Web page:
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Porphyria cutanea tarda: multiplicity of risk factors including HFE mutations, hepatitis C, and inherited uroporphyrinogen decarboxylase deficiency.
Dig Dis Sci. 2002 Feb; 47(2):419-26.DD

Abstract

The coexistence of factors considered to contribute to development of porphyria cutanea tarda was studied in 39 consecutive patients. Highly prevalent factors were alcohol intake in 79%, smoking in 86%, hepatitis C virus infection in 74%, estrogen use in 73% of 11 females, and at least one mutation in the HFE (hereditary hemochromatosis) gene in 65%. The C282Y mutation was found in 29%, H63D in 47%, and S65C in 0%. HFE genotypes included C282Y/C282Y in 9%, H63D/H63D in 9%, C282Y/H63D in 12%, C282Y/wild type in 9%, and H63D/wild type in 26%. Less prevalent were HIV infection in 15% (or 25% of those tested, N = 24) and erythrocyte uroporphyrinogen decarboxylase deficiency, which distinguishes familial (type 2) from "sporadic" (type 1) porphyria cutanea tarda, in 19%. Multiple contributing factors coexisted in both types 1 and 2, with 92% of all patients having three or more factors. These observations indicate that this porphyria is multifactorial in the individual patient, and therefore is seldom attributable to a single identifiable cause. Profiling for all potentially contributing factors is important for individualizing management.

Authors+Show Affiliations

Department of Preventive Medicine and Community Health, The University of Texas Medical Branch, Galveston 77555-1109, USA.No affiliation info availableNo affiliation info availableNo affiliation info availableNo affiliation info availableNo affiliation info available

Pub Type(s)

Journal Article
Research Support, Non-U.S. Gov't
Research Support, U.S. Gov't, P.H.S.

Language

eng

PubMed ID

11855561

Citation

Egger, Norman G., et al. "Porphyria Cutanea Tarda: Multiplicity of Risk Factors Including HFE Mutations, Hepatitis C, and Inherited Uroporphyrinogen Decarboxylase Deficiency." Digestive Diseases and Sciences, vol. 47, no. 2, 2002, pp. 419-26.
Egger NG, Goeger DE, Payne DA, et al. Porphyria cutanea tarda: multiplicity of risk factors including HFE mutations, hepatitis C, and inherited uroporphyrinogen decarboxylase deficiency. Dig Dis Sci. 2002;47(2):419-26.
Egger, N. G., Goeger, D. E., Payne, D. A., Miskovsky, E. P., Weinman, S. A., & Anderson, K. E. (2002). Porphyria cutanea tarda: multiplicity of risk factors including HFE mutations, hepatitis C, and inherited uroporphyrinogen decarboxylase deficiency. Digestive Diseases and Sciences, 47(2), 419-26.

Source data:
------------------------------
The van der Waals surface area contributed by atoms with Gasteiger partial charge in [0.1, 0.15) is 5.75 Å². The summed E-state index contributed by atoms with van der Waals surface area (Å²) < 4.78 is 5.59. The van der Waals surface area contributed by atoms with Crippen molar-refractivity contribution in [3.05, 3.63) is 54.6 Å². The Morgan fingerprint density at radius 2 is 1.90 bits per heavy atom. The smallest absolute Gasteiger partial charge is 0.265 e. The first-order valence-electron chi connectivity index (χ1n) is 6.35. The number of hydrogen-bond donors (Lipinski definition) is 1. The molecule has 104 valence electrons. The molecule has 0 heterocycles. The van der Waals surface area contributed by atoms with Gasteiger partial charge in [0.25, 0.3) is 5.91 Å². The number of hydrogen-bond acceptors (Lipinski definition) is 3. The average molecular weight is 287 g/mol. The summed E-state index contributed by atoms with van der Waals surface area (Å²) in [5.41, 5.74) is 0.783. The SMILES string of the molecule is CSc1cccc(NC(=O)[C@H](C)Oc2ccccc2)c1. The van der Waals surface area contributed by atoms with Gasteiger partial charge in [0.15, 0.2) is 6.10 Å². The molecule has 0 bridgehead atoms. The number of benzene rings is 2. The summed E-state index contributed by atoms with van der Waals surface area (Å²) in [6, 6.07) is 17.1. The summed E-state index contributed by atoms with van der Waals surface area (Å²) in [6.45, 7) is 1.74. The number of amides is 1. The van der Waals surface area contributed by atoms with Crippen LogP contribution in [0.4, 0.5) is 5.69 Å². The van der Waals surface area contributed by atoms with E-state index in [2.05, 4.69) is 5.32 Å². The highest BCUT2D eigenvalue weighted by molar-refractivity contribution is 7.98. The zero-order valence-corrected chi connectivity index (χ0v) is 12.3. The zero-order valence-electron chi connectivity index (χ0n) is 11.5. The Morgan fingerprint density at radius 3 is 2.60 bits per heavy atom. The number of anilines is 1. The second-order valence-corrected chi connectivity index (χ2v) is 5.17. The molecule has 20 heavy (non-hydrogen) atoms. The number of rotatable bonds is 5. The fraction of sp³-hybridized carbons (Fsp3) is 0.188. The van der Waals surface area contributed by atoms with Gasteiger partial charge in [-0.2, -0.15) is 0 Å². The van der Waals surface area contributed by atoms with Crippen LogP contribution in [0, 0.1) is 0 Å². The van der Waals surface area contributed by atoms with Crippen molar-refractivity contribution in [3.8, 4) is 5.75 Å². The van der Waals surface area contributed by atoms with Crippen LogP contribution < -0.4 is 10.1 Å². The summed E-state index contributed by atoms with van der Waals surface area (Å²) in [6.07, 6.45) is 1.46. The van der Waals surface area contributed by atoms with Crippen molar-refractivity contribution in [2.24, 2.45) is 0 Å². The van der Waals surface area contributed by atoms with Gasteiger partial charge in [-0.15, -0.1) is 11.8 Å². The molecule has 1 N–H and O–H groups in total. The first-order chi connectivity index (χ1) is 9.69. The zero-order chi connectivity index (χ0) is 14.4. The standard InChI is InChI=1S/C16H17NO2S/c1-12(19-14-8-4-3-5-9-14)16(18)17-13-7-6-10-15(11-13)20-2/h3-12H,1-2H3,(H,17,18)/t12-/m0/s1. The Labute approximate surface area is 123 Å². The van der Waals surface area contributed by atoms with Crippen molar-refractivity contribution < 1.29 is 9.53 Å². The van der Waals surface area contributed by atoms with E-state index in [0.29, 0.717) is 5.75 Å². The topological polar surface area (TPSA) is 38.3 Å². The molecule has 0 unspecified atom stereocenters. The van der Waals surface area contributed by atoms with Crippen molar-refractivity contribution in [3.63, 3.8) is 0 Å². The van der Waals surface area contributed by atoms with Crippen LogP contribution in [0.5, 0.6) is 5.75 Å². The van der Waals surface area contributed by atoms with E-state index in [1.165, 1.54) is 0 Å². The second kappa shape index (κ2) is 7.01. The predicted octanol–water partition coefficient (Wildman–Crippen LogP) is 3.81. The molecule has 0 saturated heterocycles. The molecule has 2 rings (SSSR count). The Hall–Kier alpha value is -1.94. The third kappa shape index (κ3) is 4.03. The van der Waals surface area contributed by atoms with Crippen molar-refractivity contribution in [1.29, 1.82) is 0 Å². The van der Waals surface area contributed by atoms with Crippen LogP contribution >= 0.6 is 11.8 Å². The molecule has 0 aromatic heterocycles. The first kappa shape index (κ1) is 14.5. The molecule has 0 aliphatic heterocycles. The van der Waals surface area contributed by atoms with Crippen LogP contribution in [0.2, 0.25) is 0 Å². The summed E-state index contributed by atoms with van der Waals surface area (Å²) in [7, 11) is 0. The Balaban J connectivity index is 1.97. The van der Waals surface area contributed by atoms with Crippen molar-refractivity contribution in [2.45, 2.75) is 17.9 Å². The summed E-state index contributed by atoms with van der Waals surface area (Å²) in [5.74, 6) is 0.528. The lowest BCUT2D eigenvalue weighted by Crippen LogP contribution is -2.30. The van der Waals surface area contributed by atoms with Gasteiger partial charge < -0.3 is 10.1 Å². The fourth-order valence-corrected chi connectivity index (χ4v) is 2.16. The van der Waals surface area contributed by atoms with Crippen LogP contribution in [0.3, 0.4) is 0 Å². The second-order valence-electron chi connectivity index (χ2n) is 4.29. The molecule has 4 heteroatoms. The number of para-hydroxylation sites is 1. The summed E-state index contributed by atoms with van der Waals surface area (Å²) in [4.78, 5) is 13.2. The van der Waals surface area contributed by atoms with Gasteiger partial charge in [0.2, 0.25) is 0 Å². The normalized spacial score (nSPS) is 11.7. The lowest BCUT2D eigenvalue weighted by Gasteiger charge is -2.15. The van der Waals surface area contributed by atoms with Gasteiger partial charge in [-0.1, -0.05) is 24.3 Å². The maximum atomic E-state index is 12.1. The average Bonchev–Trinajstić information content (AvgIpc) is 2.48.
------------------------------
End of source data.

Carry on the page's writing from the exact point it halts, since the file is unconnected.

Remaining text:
Egger NG, et al. Porphyria Cutanea Tarda: Multiplicity of Risk Factors Including HFE Mutations, Hepatitis C, and Inherited Uroporphyrinogen Decarboxylase Deficiency. Dig Dis Sci. 2002;47(2):419-26. PubMed PMID: 11855561.
* Article titles in AMA citation format should be in sentence-case
TY - JOUR T1 - Porphyria cutanea tarda: multiplicity of risk factors including HFE mutations, hepatitis C, and inherited uroporphyrinogen decarboxylase deficiency. AU - Egger,Norman G, AU - Goeger,Douglas E, AU - Payne,Deborah A, AU - Miskovsky,Emil P, AU - Weinman,Steven A, AU - Anderson,Karl E, PY - 2002/2/22/pubmed PY - 2002/3/7/medline PY - 2002/2/22/entrez SP - 419 EP - 26 JF - Digestive diseases and sciences JO - Dig. Dis. Sci. VL - 47 IS - 2 N2 - The coexistence of factors considered to contribute to development of porphyria cutanea tarda was studied in 39 consecutive patients. Highly prevalent factors were alcohol intake in 79%, smoking in 86%, hepatitis C virus infection in 74%, estrogen use in 73% of 11 females, and at least one mutation in the HFE (hereditary hemochromatosis) gene in 65%. The C282Y mutation was found in 29%, H63D in 47%, and S65C in 0%. HFE genotypes included C282Y/C282Y in 9%, H63D/H63D in 9%, C282Y/H63D in 12%, C282Y/wild type in 9%, and H63D/wild type in 26%. Less prevalent were HIV infection in 15% (or 25% of those tested, N = 24) and erythrocyte uroporphyrinogen decarboxylase deficiency, which distinguishes familial (type 2) from "sporadic" (type 1) porphyria cutanea tarda, in 19%. Multiple contributing factors coexisted in both types 1 and 2, with 92% of all patients having three or more factors. These observations indicate that this porphyria is multifactorial in the individual patient, and therefore is seldom attributable to a single identifiable cause. Profiling for all potentially contributing factors is important for individualizing management. SN - 0163-2116 UR - https://www.unboundmedicine.com/medline/citation/11855561/Porphyria_cutanea_tarda:_multiplicity_of_risk_factors_including_HFE_mutations_hepatitis_C_and_inherited_uroporphyrinogen_decarboxylase_deficiency_ L2 - http://ovidsp.ovid.com/ovidweb.cgi?T=JS&PAGE=linkout&SEARCH=11855561.ui DB - PRIME DP - Unbound Medicine ER -